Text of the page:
How Clay Bricks are Made ( Step by Step Explanation )

If you’ve been looking for how a brick is made or how bricks are manufactured in home, then you are advised to keep reading every single bit of this article.

Brick which is made from clay is a rectangular shaped structure. Despite living in cement age, bricks still have a defined space in our societies. Bricks are used in building homes, schools, factories etc. Here are operations that are involved in the brick manufacturing process:

1. Preparation of brick earth

The brick earth is prepared in the following steps:

  • Selection of the site and un-soiling

The site for taking out earth shall be the suitability of soil. After selection the site, the top layer of soil about 20cm in depth, is removed and thrown out. This top layer of the soil contains root of grass, vegetation, other organic matters etc. And is therefore rejected.

  •  Digging and Cleaning

The soil below 20cm is dug out preferably before rains. It is then cleaned of stones, pebbels, vegetable matters etc. All the lumps of soil should be broken into powder form.

  • Weathering

The loose soil thus obtained after cleaning is exposed to weather for softening. The period of weathering varies from few weeks to full season, depending upon the type of soil and time available.

  •  Blending

The weathered soil is the loosened. The deficient ingredients to be added are placed in layer at the top of heap of the weathered soil. The whole mass is then throughly mixed. Blending indicates intimate or harmonious mixing of all the ingredients of soil to be used as brick earth.

  • Tempering

After blending a required quantity of water is added to the soil and whole mass kneaded well under the feet of man or cattle so as to obtain homogeneous mass of brick earth of uniform character.

Tempering may be done manually or mechanically. For manufacturing ordinary bricks on small scale, tempering may be done.

Manually and for good bricks on large scale it may be done mechanically. Mechanical tempering is done easily and effectively by means of a machine, known as pug mill.

2. Moulding Of Bricks

The process of making bricks from the pugged earth with the help of mould is known as moulding of bricks. The bricks are moulded by the following two methods:

  • Hand moulding:

The process of making bricks with the help of a mould by manual labour is known as hand moulding. Hand moulding are of two types

a) Ground moulding:

The process of making of bricks on the ground by manual labour is known as ground moulding.

b) Table moulding:

The process of moulding of bricks on a table by manual labour is known as table moulding.

  • Machine moulding:

The process of moulding of bricks by means of a machine is known as machine moulding.

3. Drying of bricks

The process of stacking bricks with spaces in between for free circulation of air so as to remove their moisture content is known as drying of bricks.

The bricks may be dried by anyone of the following two methods:

  • Natural drying (or open air drying)

The process of drying the bricks in open air is known as natural or open air drying.

  • Artificial drying

The process of drying bricks in special driers is known as artificial drying. This method is adopted when bricks are required at a fast rate and is large quantity. In this process bricks are heated in a special drier known as tunnel drier, room drier or chamber drier. The raw bricks are carried on trollies which are passed through drying chamber, gradually from one end and are removed in dry from the other end. The tempreture in this drying chamber is usually kept less than 120℃. The time required for drying in this process varies from 1 to 3 days.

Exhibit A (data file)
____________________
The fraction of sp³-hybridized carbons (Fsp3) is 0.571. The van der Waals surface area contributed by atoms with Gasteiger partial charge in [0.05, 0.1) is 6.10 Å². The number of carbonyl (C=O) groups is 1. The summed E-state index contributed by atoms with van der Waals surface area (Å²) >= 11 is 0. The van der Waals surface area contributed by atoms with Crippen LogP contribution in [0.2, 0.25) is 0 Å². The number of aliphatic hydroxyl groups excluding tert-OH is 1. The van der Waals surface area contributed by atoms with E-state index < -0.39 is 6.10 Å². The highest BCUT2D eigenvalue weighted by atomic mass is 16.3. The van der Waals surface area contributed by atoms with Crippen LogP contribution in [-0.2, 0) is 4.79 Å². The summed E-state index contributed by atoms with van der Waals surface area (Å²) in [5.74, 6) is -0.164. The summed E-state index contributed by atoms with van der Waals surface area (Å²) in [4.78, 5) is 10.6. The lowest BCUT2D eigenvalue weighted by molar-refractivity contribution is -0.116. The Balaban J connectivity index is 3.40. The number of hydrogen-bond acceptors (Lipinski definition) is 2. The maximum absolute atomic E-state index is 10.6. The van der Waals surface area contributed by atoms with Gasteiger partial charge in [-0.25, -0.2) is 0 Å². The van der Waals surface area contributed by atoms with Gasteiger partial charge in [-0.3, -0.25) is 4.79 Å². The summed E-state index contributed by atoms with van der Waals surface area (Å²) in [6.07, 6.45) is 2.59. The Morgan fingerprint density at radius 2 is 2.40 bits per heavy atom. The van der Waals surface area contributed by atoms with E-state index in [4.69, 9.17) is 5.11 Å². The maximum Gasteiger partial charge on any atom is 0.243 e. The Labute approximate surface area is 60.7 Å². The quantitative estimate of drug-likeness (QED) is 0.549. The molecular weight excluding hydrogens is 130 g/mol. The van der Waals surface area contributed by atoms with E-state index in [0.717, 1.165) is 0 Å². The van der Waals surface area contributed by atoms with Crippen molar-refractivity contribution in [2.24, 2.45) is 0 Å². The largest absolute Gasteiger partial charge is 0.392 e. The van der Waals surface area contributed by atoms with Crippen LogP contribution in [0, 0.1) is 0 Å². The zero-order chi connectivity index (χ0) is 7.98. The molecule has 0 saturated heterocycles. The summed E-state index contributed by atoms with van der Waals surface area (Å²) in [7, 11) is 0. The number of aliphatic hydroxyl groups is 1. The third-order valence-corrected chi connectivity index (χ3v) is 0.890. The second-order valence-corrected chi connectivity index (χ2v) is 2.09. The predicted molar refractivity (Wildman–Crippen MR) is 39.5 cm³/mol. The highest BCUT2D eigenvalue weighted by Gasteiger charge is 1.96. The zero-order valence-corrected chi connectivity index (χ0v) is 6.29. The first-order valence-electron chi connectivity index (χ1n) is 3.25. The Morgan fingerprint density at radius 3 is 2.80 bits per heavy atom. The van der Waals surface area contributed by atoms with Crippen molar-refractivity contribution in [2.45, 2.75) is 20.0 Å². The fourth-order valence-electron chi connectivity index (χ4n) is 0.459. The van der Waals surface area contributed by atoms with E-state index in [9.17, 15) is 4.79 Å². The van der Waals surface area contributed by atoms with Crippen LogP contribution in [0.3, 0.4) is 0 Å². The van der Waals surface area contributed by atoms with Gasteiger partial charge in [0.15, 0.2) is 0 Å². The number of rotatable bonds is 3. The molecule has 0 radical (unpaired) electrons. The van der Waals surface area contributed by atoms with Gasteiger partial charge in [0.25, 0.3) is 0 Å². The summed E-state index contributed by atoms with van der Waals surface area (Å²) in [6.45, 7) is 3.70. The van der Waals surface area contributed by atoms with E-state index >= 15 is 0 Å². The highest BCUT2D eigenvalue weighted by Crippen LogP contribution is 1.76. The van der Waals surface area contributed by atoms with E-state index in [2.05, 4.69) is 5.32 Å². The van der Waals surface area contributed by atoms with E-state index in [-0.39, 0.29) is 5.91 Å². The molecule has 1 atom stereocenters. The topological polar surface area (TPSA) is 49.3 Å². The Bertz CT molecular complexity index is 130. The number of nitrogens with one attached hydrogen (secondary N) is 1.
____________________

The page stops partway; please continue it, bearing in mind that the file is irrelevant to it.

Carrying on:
4. Burning of bricks

After drying the bricks are burnt to make them hard strong and durable. The bricks may be brunt by any of the following two different ways:

  • Clamp burning

The process of burning of bricks in a clamp, pozawah or open kiln is known as clamp burning. The arrangement and shape of clamp widely vary in different parts in india.


A temporary structures in which bricks are brunt once at a time is known as clamp.  It is also known as pozawah, open kiln or kumhar’s kiln. It consists of a sloped surface which is generally trapezoidal shape. The shorter parallel side of the surface is about half as long as the wider side.

The shorter end is kept about 30cm in excavation while the wider end is raised a little above the ground by earth filling. The surface is generally given an upward stripe of about 15%. The size of the clamp depends upon the number of bricks required to be burnt at a time. Usually for burning one lac bricks a clamp of size 15m × 13m × 5m is considered sufficient and the outcome varies from thirty thousands to one lack of bricks.

  • kiln burning

The process of burning of bricks in a flame kiln or bhatta is called burning. Kiln burning can be done in any of the following two types of kilns:

a) Intermittent or semi continuous kiln

A permanent structure in which bricks are burnt at a time again and again is known as intermittent or semi continuous kiln. In such kilns the supply of bricks is also not continuous. They may be either rectangular or circular in shape.

b) Continuous kilns

A permanent structure in which bricks are burnt continuously is known as continuous kiln. In these kilns loading, per heating burning, cooling and unloading of bricks are done simultaneously.

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